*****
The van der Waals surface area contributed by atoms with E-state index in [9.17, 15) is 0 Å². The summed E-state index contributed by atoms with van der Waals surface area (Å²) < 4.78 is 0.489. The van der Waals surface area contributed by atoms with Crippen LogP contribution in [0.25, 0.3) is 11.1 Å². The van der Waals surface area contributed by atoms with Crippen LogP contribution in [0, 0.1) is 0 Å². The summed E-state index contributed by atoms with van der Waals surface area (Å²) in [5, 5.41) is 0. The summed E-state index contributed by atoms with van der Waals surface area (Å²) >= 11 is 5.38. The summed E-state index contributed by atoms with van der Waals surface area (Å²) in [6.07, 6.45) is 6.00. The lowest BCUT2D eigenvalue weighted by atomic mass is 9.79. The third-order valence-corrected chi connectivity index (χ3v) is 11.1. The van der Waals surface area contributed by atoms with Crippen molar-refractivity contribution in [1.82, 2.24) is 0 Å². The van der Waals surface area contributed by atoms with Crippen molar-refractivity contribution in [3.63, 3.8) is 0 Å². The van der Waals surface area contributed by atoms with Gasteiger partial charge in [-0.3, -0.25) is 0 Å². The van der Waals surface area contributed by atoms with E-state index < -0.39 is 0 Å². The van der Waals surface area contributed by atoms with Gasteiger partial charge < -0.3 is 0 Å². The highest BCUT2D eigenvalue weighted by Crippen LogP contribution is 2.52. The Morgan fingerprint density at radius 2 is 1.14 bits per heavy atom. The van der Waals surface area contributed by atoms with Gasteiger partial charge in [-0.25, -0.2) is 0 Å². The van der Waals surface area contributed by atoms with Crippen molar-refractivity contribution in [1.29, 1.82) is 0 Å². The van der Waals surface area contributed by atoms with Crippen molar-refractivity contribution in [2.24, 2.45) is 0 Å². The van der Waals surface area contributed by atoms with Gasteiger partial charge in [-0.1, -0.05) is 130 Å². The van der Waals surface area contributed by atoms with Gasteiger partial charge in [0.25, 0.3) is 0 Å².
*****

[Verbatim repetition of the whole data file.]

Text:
The van der Waals surface area contributed by atoms with E-state index in [9.17, 15) is 0 Å². The summed E-state index contributed by atoms with van der Waals surface area (Å²) < 4.78 is 0.489. The van der Waals surface area contributed by atoms with Crippen LogP contribution in [0.25, 0.3) is 11.1 Å². The van der Waals surface area contributed by atoms with Crippen LogP contribution in [0, 0.1) is 0 Å². The summed E-state index contributed by atoms with van der Waals surface area (Å²) in [5, 5.41) is 0. The summed E-state index contributed by atoms with van der Waals surface area (Å²) >= 11 is 5.38. The summed E-state index contributed by atoms with van der Waals surface area (Å²) in [6.07, 6.45) is 6.00. The lowest BCUT2D eigenvalue weighted by atomic mass is 9.79. The third-order valence-corrected chi connectivity index (χ3v) is 11.1. The van der Waals surface area contributed by atoms with Crippen molar-refractivity contribution in [1.82, 2.24) is 0 Å². The van der Waals surface area contributed by atoms with Crippen molar-refractivity contribution in [3.63, 3.8) is 0 Å². The van der Waals surface area contributed by atoms with Gasteiger partial charge in [-0.3, -0.25) is 0 Å². The van der Waals surface area contributed by atoms with E-state index < -0.39 is 0 Å². The van der Waals surface area contributed by atoms with Gasteiger partial charge < -0.3 is 0 Å². The highest BCUT2D eigenvalue weighted by Crippen LogP contribution is 2.52. The Morgan fingerprint density at radius 2 is 1.14 bits per heavy atom. The van der Waals surface area contributed by atoms with Gasteiger partial charge in [-0.25, -0.2) is 0 Å². The van der Waals surface area contributed by atoms with Crippen molar-refractivity contribution in [1.29, 1.82) is 0 Å². The van der Waals surface area contributed by atoms with Crippen molar-refractivity contribution in [2.24, 2.45) is 0 Å². The van der Waals surface area contributed by atoms with Gasteiger partial charge in [-0.1, -0.05) is 130 Å². The van der Waals surface area contributed by atoms with Gasteiger partial charge in [0.25, 0.3) is 0 Å².